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iCAAD London 2019 - Mel Pohl - CHRONIC PAIN AND ADDICTION: HOW WE MISSED THE BOAT.

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Chronic Pain occurs as a complicated web of emotions and physical symptoms. The most common way to treat pain is to use opioid medications, which actually complicate the course of chronic pain.

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iCAAD London 2019 - Mel Pohl - CHRONIC PAIN AND ADDICTION: HOW WE MISSED THE BOAT.

  1. 1. Mel Pohl, MD, DFASAM Chief Medical Officer Las Vegas Recovery Center Chronic Pain and Addiction: How We Missed the Boat
  2. 2. Key Points: • All pain is real. • Emotions drive the experience of chronic pain. • Opioids often make pain worse. • Treat to improve function. • Expectations influence outcomes.
  3. 3. Sustained currents Peripheral Nociceptive Fibers Transient Activation ACUTE PAIN Woolf CJ, et al. Ann Intern Med. 2004;140:441-451; Petersen-Felix S, et al. Swiss Med Weekly. 2002;132:273-278; Woolf CJ. Nature.1983;306:686-688; Woolf CJ, et al. Nature. 1992;355:75-78. Surgery or injury causes inflammation How does acute pain become chronic pain? Sustained Activation Peripheral Nociceptive Fibers Sensitization CHRONIC PAIN CNS Neuroplasticity Hyperactivity Structural Remodeling
  4. 4. Chronic pain is associated With decreased prefrontal And thalamic gray matter density. Apkarian AV, 2004, 2009, 2011, 2015
  5. 5. Pain Switchboard – Lower Threshold P A I N N O C I C E P T I O N GENETICS COMT TRAUMA
  6. 6. NORMAL PAIN RESPONSE
  7. 7. CENTRAL SENSITIZATION
  8. 8. Chronic Pain Syndrome • Pain > 6 months. • Depression, anxiety, anger, fear. • Restriction in daily activities. • Excessive use of medications and medical services. • Multiple, non-productive tests, treatment, surgeries. • No clear relationship to organic disorder.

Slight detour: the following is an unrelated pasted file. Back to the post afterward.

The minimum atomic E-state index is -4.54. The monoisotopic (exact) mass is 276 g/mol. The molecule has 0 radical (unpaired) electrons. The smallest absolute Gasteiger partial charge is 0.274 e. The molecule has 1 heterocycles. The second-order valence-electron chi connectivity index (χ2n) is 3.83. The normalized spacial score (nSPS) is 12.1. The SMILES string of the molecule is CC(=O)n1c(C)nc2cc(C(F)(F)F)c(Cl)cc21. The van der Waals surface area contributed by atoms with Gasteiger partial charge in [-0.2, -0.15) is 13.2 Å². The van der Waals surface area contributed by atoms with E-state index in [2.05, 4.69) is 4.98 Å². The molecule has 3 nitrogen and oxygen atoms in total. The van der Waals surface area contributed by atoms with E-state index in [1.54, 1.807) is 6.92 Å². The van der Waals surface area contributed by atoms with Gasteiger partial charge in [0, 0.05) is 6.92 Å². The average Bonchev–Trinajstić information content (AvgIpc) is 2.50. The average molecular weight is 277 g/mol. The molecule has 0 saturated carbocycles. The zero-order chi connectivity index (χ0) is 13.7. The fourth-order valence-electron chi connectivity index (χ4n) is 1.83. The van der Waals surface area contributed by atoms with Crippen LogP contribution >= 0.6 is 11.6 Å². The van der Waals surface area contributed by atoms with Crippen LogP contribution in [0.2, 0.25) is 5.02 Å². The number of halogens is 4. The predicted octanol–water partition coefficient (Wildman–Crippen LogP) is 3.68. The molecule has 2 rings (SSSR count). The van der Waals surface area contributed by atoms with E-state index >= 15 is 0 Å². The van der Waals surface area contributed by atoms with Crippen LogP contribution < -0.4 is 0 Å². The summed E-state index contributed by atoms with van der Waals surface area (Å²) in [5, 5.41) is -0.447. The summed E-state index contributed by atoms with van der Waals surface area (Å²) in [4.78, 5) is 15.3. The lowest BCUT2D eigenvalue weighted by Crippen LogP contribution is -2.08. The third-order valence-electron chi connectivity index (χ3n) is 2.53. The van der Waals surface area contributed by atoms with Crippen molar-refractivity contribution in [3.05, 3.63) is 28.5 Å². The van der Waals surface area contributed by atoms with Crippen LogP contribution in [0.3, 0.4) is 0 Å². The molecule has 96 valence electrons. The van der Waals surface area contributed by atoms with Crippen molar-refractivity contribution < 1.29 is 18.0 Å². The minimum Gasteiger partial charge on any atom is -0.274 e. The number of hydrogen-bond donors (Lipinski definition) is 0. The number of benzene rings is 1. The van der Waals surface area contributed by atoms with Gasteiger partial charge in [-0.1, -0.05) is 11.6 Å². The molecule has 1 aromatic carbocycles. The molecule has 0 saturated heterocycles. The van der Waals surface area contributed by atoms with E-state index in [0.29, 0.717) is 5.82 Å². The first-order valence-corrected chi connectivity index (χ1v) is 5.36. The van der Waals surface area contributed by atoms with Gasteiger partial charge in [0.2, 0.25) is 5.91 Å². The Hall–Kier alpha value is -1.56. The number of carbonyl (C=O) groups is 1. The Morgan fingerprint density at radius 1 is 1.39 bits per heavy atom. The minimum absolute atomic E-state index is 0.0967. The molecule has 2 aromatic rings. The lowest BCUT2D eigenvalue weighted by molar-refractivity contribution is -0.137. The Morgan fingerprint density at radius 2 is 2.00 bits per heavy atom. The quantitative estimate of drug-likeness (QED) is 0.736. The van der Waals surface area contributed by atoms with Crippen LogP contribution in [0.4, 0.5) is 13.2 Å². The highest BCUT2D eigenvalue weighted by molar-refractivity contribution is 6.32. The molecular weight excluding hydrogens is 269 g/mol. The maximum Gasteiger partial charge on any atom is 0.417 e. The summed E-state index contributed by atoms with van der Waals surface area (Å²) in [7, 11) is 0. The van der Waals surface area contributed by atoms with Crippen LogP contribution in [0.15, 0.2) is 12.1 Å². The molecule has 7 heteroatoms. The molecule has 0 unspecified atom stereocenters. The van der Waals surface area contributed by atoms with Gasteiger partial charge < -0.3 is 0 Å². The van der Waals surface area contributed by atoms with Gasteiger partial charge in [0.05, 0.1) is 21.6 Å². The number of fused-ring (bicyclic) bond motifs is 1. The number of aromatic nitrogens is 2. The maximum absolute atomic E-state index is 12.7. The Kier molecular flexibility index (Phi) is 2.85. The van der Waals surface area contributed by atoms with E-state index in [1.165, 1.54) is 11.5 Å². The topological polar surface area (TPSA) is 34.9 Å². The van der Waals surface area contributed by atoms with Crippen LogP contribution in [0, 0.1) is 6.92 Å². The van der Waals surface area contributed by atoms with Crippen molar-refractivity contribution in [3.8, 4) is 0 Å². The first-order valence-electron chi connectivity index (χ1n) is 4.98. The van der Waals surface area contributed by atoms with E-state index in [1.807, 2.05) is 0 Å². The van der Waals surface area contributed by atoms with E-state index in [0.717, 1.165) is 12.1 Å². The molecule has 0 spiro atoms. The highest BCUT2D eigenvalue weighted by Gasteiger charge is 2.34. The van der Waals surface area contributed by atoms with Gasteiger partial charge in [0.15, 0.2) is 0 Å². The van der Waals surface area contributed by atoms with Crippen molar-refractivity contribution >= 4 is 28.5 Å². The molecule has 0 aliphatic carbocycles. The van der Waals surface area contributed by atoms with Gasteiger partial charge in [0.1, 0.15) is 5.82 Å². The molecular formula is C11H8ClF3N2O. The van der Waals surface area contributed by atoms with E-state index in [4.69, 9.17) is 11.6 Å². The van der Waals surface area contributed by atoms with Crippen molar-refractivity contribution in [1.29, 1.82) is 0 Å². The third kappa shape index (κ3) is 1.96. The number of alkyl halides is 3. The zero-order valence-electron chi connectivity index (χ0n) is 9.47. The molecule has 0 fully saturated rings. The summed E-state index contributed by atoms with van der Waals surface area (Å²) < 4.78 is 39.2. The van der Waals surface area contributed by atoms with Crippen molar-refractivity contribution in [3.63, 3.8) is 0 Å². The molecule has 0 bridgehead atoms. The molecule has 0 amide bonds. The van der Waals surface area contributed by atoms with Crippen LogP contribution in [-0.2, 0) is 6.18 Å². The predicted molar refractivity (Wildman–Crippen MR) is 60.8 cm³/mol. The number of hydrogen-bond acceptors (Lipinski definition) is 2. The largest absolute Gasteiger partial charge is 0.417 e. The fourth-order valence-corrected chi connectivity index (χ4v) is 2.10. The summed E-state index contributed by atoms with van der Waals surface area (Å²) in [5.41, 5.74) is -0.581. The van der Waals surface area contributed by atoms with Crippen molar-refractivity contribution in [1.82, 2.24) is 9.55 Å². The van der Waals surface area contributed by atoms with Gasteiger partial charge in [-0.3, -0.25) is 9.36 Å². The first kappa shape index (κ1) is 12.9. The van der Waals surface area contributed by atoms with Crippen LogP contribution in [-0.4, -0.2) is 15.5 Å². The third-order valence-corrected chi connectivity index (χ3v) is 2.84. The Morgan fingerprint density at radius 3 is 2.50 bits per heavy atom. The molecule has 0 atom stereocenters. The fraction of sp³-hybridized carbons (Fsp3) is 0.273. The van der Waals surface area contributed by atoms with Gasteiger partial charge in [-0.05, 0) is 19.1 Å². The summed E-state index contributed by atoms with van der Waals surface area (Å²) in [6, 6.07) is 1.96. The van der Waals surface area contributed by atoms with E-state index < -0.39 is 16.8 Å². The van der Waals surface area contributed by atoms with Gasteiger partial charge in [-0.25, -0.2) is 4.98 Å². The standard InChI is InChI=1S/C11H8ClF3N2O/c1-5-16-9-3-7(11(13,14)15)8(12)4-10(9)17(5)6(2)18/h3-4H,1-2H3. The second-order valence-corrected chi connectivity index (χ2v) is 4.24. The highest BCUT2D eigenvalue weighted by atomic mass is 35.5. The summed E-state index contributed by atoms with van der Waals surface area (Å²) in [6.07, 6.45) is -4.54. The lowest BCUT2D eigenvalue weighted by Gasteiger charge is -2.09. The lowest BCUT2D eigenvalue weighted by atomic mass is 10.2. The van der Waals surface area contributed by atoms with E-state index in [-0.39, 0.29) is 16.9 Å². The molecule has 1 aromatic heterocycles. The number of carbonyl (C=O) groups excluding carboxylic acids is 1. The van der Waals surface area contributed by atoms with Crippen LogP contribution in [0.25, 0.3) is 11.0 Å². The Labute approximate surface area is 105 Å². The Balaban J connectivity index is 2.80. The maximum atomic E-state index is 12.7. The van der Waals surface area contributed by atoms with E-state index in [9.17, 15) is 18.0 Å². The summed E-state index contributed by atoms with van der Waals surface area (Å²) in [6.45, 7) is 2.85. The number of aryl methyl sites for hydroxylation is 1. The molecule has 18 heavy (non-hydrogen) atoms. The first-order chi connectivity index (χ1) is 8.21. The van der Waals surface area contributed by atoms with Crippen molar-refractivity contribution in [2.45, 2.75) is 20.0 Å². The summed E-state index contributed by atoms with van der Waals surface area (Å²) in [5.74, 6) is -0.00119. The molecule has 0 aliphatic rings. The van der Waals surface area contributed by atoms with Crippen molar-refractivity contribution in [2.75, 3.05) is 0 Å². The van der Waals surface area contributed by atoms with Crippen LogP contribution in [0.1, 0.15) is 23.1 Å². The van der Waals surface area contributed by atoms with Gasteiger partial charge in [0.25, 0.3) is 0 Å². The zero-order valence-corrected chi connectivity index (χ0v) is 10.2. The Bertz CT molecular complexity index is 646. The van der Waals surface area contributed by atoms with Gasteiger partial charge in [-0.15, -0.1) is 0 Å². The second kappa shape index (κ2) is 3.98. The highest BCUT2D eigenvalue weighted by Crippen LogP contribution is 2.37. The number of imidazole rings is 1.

9. 9. Pain Assessment Scale: Clinical definition of pain: “Whatever the patient says it is... unless proven otherwise”
  10. 10. Reasonable Goals of Pain Management: Enhance Quality of Life!! • Maintain function. • Improve function. • Reduce discomfort by 50%.
  11. 11. Pharmacologic Non-Opioid • NSAIDs. • Tricyclics and SNRIs. • Anti-convulsants. • Muscle Relaxants— (AVOID SOMA/carisoprodol). • Topicals.
  12. 12. Simple Approach to Treating Non-Malignant Pain If it hurts….. If it hurts a lot… If it REALLY hurts… If it still REALLY hurts… If it REALLY hurts for a long time…. If it’s getting worse no matter what I prescribe… • Give ibuprofen • Give hydrocodone • Give Oxycodone • Give more • Keep giving more • Discharge patient “ Hmmm. Something is just not right.”
  13. 13. Treating Chronic Pain with Opioids • Clinical Trial. • Ongoing Assessment. • Need exit strategy.
  14. 14. Appropriate Opioid Prescribing – Utilizing CDC Guidelines Never vs. Always vs. It depends? Should be part of a larger, comprehensive management program based on assessment, trust, relationship, and verification. Conscientious, judicious use. Balance risks and benefits. Informed consent and agreement. Communicate and connect. Assess and Document 5 A’s -- Analgesia, ADL’s, Adverse Side Effects, Aberrancy, Addiction.